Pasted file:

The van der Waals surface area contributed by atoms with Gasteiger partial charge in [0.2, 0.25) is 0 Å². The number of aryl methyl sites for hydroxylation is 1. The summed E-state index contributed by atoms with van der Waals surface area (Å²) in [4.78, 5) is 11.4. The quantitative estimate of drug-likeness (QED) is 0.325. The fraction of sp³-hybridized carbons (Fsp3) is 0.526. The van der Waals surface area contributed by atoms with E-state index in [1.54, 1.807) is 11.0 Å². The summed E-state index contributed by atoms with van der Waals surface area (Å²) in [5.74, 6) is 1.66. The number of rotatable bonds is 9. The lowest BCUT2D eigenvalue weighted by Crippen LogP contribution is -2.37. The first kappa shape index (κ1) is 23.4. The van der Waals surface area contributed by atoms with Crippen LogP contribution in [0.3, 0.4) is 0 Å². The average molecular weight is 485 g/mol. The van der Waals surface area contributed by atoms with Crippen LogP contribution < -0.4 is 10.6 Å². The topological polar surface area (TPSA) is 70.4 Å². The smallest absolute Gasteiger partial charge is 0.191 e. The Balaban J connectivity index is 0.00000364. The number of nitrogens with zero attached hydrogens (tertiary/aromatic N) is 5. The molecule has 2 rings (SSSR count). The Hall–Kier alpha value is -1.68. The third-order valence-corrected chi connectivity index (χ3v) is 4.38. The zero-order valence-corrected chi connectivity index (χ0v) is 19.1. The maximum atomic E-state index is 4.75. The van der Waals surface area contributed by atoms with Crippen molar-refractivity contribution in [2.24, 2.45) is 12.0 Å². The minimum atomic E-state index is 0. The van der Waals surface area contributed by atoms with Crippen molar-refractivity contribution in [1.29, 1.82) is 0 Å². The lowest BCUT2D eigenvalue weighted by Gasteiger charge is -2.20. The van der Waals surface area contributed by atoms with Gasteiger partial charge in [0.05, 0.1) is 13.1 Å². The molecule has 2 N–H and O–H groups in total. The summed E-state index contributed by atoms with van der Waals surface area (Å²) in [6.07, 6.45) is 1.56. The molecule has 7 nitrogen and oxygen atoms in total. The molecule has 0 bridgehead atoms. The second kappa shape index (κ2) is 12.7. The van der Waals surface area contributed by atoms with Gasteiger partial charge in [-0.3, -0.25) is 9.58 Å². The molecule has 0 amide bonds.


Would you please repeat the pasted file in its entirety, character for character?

The van der Waals surface area contributed by atoms with Gasteiger partial charge in [0.2, 0.25) is 0 Å². The number of aryl methyl sites for hydroxylation is 1. The summed E-state index contributed by atoms with van der Waals surface area (Å²) in [4.78, 5) is 11.4. The quantitative estimate of drug-likeness (QED) is 0.325. The fraction of sp³-hybridized carbons (Fsp3) is 0.526. The van der Waals surface area contributed by atoms with E-state index in [1.54, 1.807) is 11.0 Å². The summed E-state index contributed by atoms with van der Waals surface area (Å²) in [5.74, 6) is 1.66. The number of rotatable bonds is 9. The lowest BCUT2D eigenvalue weighted by Crippen LogP contribution is -2.37. The first kappa shape index (κ1) is 23.4. The van der Waals surface area contributed by atoms with Crippen LogP contribution in [0.3, 0.4) is 0 Å². The average molecular weight is 485 g/mol. The van der Waals surface area contributed by atoms with Crippen LogP contribution < -0.4 is 10.6 Å². The topological polar surface area (TPSA) is 70.4 Å². The smallest absolute Gasteiger partial charge is 0.191 e. The Balaban J connectivity index is 0.00000364. The number of nitrogens with zero attached hydrogens (tertiary/aromatic N) is 5. The molecule has 2 rings (SSSR count). The Hall–Kier alpha value is -1.68. The third-order valence-corrected chi connectivity index (χ3v) is 4.38. The zero-order valence-corrected chi connectivity index (χ0v) is 19.1. The maximum atomic E-state index is 4.75. The van der Waals surface area contributed by atoms with Crippen molar-refractivity contribution in [2.24, 2.45) is 12.0 Å². The minimum atomic E-state index is 0. The van der Waals surface area contributed by atoms with Crippen molar-refractivity contribution in [1.29, 1.82) is 0 Å². The lowest BCUT2D eigenvalue weighted by Gasteiger charge is -2.20. The van der Waals surface area contributed by atoms with Gasteiger partial charge in [0.05, 0.1) is 13.1 Å². The molecule has 2 N–H and O–H groups in total. The summed E-state index contributed by atoms with van der Waals surface area (Å²) in [6.07, 6.45) is 1.56. The molecule has 7 nitrogen and oxygen atoms in total. The molecule has 0 bridgehead atoms. The second kappa shape index (κ2) is 12.7. The van der Waals surface area contributed by atoms with Gasteiger partial charge in [-0.3, -0.25) is 9.58 Å². The molecule has 0 amide bonds.